If the disease is locally advanced (T2 > 4 cm and T3) and the lesion is ≥1 cm from the median line, a radical vulvectomy and ipsilateral dissection of the inguino-femoral lymph nodes is performed. If the lesion is in the median line, a radical vulvectomy and bilateral dissection of the inguino-femoral lymph nodes are performed. If the lymph nodes are positive, we opt for external beam radiotherapy (EBRT) of the primary tumour, lymph nodes and pelvis. In case of negative lymph nodes, we choose EBRT of the primary tumour and/or selected inguino-femoral lymph nodes. In all cases, adjuvant treatment follows.
In the absence of a reliable method for detecting inguino-femoral lymph node involvement, inguino-femoral lymphadenectomy was part of the standard treatment of vulvar cancer.1 Metastases in the inguino-femoral lymph nodes in early stages of the disease are found in only 20–30% of patients, which means that all other patients do not benefit from a complete lymphadenectomy. The possible postoperative complications following a complete lymphadenectomy are lymphedema of the lower extremity (14–49%), lymphocyst formation (11–40%) and wound infections with dehiscence.14,15
Due to the lack of non-invasive techniques to determine the status of inguino-femoral lymph nodes, the absence of lymph node metastases in most patients with early stage disease and the frequent morbidity following inguino-femoral lymphadenectomy, the minimally invasive surgical technique, SNB biopsy was developed. SNB is now part of the standard treatment of early-stage vulvar cancer. Vulvar cancer has a predictable course of the lymphatic vessels and lymphatic drainage is predictable. Therefore, SNB of inguino-femoral lymph nodes is a safe replacement for inguino-femoral lymphadenectomy. The sentinel lymph node is defined as the first lymph node in the lymphatic basin into which the lymph of the primary tumour drains. Histological examination of the sentinel lymph node is representative for all other lymph nodes in the area, and histologically, a negative sentinel lymph node means the absence of metastases in subsequent lymph nodes.16, 17, 18, 19
The sentinel lymph node is marked in two ways, with a nanocolloid bound to 99mTc (Technetium) and with a patent blue. This method is the most reliable, as the sentinel lymph node is found in 97.7% of cases. Only by injecting patent blue the sentinel lymph node is identified in 68.7%, and only by the nanocolloid bound to technetium in 94%.20,21
At the Institute of Oncology Ljubljana, the technique has changed over the years. It is crucial that patent blue is injected intradermally and not subcutaneously. The volume of the injected, undiluted dye is 2 ml. On the day of surgery, 0.5 ml of technetium-labeled nanocolloid is injected intradermally with a thin needle at four points near the outer edge of the tumour. Lymphoscintigraphy with a gamma camera follows. The first active accumulation point of the radiopharmaceutical is the sentinel lymph node, and its position is marked on the skin. Sometimes several points of high activity appear, in this case we mark them all. Immediately before the beginning of the surgical procedure, 2 ml of patent blue is injected intradermally in the same place as radiopharmaceutical. Then a 3 to 4 cm long skin incision is made at the marked site. The tissue is carefully dissected until a blue stained lymph node is found. Its activity is checked with a hand-held gamma detector and then removed.2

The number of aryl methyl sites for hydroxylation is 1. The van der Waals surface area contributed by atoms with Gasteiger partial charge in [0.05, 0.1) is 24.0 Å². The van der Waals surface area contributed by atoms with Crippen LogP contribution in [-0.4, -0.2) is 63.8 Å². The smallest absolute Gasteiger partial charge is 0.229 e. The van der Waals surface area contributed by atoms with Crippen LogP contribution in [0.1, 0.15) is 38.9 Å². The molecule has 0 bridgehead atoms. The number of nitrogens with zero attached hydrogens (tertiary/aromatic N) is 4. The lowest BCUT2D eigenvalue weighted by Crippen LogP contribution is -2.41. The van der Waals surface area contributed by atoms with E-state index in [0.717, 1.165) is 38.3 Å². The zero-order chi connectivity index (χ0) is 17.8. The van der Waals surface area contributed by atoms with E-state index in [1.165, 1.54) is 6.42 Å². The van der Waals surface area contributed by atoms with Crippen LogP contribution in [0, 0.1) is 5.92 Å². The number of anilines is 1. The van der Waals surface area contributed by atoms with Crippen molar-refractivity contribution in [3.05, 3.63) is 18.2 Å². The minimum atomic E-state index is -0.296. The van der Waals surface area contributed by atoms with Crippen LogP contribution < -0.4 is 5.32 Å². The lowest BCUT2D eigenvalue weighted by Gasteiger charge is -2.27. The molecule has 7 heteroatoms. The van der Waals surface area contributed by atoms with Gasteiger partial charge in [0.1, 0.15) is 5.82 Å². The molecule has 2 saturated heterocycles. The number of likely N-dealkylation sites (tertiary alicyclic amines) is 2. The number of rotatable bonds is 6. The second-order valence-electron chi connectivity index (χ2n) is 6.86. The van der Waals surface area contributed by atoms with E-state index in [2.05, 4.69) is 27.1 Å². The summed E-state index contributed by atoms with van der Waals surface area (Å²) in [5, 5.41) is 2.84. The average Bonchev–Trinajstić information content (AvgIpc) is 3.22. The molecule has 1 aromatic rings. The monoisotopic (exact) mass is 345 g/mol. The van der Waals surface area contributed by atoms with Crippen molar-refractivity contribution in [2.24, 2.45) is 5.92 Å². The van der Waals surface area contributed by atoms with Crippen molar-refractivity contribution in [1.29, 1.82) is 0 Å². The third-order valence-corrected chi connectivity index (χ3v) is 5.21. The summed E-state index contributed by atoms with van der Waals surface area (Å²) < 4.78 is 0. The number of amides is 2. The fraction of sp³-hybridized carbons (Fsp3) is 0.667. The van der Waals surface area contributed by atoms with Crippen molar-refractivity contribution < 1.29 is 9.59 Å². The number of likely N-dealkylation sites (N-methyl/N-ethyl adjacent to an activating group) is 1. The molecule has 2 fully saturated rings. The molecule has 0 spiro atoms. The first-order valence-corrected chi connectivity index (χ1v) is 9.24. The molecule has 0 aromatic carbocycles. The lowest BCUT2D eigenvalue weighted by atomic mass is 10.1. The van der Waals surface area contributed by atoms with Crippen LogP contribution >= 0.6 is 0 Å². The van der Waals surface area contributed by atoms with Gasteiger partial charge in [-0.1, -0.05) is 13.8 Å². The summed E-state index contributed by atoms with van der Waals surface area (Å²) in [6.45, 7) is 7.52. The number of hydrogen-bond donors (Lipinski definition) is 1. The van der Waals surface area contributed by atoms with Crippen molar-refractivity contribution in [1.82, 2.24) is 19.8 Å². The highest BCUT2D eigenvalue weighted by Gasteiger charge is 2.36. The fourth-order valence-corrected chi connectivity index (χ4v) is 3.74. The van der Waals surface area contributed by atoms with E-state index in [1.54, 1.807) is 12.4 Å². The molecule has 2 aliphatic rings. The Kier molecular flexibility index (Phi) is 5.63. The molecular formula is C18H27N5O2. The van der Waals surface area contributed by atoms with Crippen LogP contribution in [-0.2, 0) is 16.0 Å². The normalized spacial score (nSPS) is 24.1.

Women with histologically confirmed unifocal vulvar carcinoma, less than 4 cm in diameter, with an invasion depth of more than 1 mm, and in whom there are clinically no metastases in the inguino-femoral lymph nodes, are candidates for sentinel lymph node biopsy.2,22
A tumour located 1 cm or more from the midline of the vulva is usually drained into the unilateral lymphatic system, so a sentinel lymph node biopsy is performed on the same side. Bilateral drainage is present in tumours that are central or less than 1 cm from the median line. In this case a biopsy of the sentinel lymph node should be performed bilaterally. If the lymph node is detected in the lymphoscintigraphy on one side only, inguino-femoral lymphadenectomy on the opposite side is recommended to avoid a false negative result.2,9,22
Patients with a multifocal tumour are not suitable candidates for sentinel lymph node biopsy because they have a higher incidence of disease recurrence (10.5%) compared to patients with a unifocal tumour (2.3%).23 Previous surgery and excisions of the vulva that may interfere with lymphatic flow in the inguino-femoral region are relative contraindications for sentinel lymph node biopsy, but the decision in these cases is made on a patient-specific basis. Lymphadenectomy is recommended in patients with recurrent disease or in patients who have already had an inguino-femoral sentinel lymph node biopsy.2,20
The purpose of postoperative radiotherapy is to reduce the likelihood of local and/or regional recurrence, prolong disease-free survival and overall survival.2 Due to the low incidence of vulvar cancer, the number of randomized clinical trials and evidence-based treatment outcomes is also low. As a result, there are no standard indications and recommendations for adjuvant treatment of vulvar cancer. The data collected suggest that adjuvant treatment is not necessary in patients with early-stage cancer, negative inguino-femoral lymph node status and a favourable prognosis.24